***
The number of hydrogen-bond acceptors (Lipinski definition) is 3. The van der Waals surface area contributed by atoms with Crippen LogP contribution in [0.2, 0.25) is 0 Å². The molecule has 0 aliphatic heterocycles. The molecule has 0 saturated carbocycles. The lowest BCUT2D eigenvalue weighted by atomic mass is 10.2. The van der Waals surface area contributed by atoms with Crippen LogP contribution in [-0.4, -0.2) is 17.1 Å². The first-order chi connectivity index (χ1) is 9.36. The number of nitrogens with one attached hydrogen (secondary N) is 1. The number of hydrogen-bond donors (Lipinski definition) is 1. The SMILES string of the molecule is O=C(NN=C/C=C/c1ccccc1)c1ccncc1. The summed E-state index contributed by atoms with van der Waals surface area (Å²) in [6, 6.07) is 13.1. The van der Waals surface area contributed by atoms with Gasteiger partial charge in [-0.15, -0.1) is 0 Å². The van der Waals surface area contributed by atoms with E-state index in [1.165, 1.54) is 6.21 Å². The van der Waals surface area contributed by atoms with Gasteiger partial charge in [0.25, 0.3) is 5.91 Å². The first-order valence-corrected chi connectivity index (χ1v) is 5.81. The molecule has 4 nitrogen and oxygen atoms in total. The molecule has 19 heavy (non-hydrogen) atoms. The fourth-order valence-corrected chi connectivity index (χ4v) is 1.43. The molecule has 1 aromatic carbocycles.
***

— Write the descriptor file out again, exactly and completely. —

The number of hydrogen-bond acceptors (Lipinski definition) is 3. The van der Waals surface area contributed by atoms with Crippen LogP contribution in [0.2, 0.25) is 0 Å². The molecule has 0 aliphatic heterocycles. The molecule has 0 saturated carbocycles. The lowest BCUT2D eigenvalue weighted by atomic mass is 10.2. The van der Waals surface area contributed by atoms with Crippen LogP contribution in [-0.4, -0.2) is 17.1 Å². The first-order chi connectivity index (χ1) is 9.36. The number of nitrogens with one attached hydrogen (secondary N) is 1. The number of hydrogen-bond donors (Lipinski definition) is 1. The SMILES string of the molecule is O=C(NN=C/C=C/c1ccccc1)c1ccncc1. The summed E-state index contributed by atoms with van der Waals surface area (Å²) in [6, 6.07) is 13.1. The van der Waals surface area contributed by atoms with Gasteiger partial charge in [-0.15, -0.1) is 0 Å². The van der Waals surface area contributed by atoms with E-state index in [1.165, 1.54) is 6.21 Å². The van der Waals surface area contributed by atoms with Gasteiger partial charge in [0.25, 0.3) is 5.91 Å². The first-order valence-corrected chi connectivity index (χ1v) is 5.81. The molecule has 4 nitrogen and oxygen atoms in total. The molecule has 19 heavy (non-hydrogen) atoms. The fourth-order valence-corrected chi connectivity index (χ4v) is 1.43. The molecule has 1 aromatic carbocycles.